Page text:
Old Republic in the Heart of Italy
Old fortresses perched on top of mountains and the smallness of the state turns a holiday in San Marino into a fairy tale adventure.
Once upon a time, before the Italian unification 151 years ago, the Italian peninsula consisted of numerous independent states. The last one standing is the Republic of San Marino. A few mountain tops with a total area of 61 km2 – the size of Manhattan – in the backland 15 km from the bustling beaches on the Adriatic coast and just behind Rimini. As the oldest surviving sovereign state in the world, the 300.000 inhabitants of San Marino enjoy several privileges, such as low taxation rates and the right to design their own euros and print their own stamps.
A Fortified Hill Top
The old fortresses perched on top of the mountains and the smallness of the state turns a holiday in San Marino into fairy tale adventure. There’s an open border agreement with Italy surrounding San Marino on all sides, but you can still have your passport stamped by authorities at a passport office in the “capital” for the price of 5 euroes. And the geography and steep winding roads puts a natural limit to the number of cars.
We parked our car by the terminus station and entered the aerial tramway for a ride to the top. Hanging suspended in the air 700 metres above sea level felt like paragliding for someone like me who is not used to ski lifts. We stepped out in what seemed like a medieval castle occupied by almost tax-free shops selling souvenirs and arts and crafts. Along the perimeter outdoor cafes were serving coffee and ice creams with a magnificent view of the countryside, while embrasures indicate a less peaceful past.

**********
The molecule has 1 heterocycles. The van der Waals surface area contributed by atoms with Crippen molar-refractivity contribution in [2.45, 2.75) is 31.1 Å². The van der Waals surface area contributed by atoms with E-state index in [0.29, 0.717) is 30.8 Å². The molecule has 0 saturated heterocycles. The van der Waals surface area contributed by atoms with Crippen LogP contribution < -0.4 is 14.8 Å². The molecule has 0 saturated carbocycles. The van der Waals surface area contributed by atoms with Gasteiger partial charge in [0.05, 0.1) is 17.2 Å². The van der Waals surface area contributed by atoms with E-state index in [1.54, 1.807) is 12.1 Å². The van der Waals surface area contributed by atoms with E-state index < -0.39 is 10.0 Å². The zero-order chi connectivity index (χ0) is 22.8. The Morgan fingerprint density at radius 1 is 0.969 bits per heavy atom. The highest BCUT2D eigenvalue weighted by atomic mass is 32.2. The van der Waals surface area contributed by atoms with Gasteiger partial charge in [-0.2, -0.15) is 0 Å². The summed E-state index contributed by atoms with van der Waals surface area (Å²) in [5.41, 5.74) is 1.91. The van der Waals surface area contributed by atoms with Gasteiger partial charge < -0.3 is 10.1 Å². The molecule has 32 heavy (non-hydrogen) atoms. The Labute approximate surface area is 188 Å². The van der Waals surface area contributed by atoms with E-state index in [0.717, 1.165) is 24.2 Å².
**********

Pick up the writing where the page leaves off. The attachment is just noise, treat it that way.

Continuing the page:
Abroad within Italy
San Marino has been under attack several times since it was founded by Saint Marinus in 301, but thanks to the relative inaccessibility of the location, it has managed to maintain its independence. During the Risorgimento refugees supporting the Italian unification sought shelter in these hills, and in return Giuseppe Garibaldi granted San Marino the right not to be incorporated into the new Italian state.
In consequence, it is still possible go abroad within Italy and the experience the guards, Crossbowmen and flag-wavers that patrol the borders, walk processions and demonstrate crossbow shooting at festivals. And when you need a change of scene there’s plenty of beach life and big cities like Rimini, Cesena, Forli and Ravenna in the vicinity.
Other places you might want to see near San Marino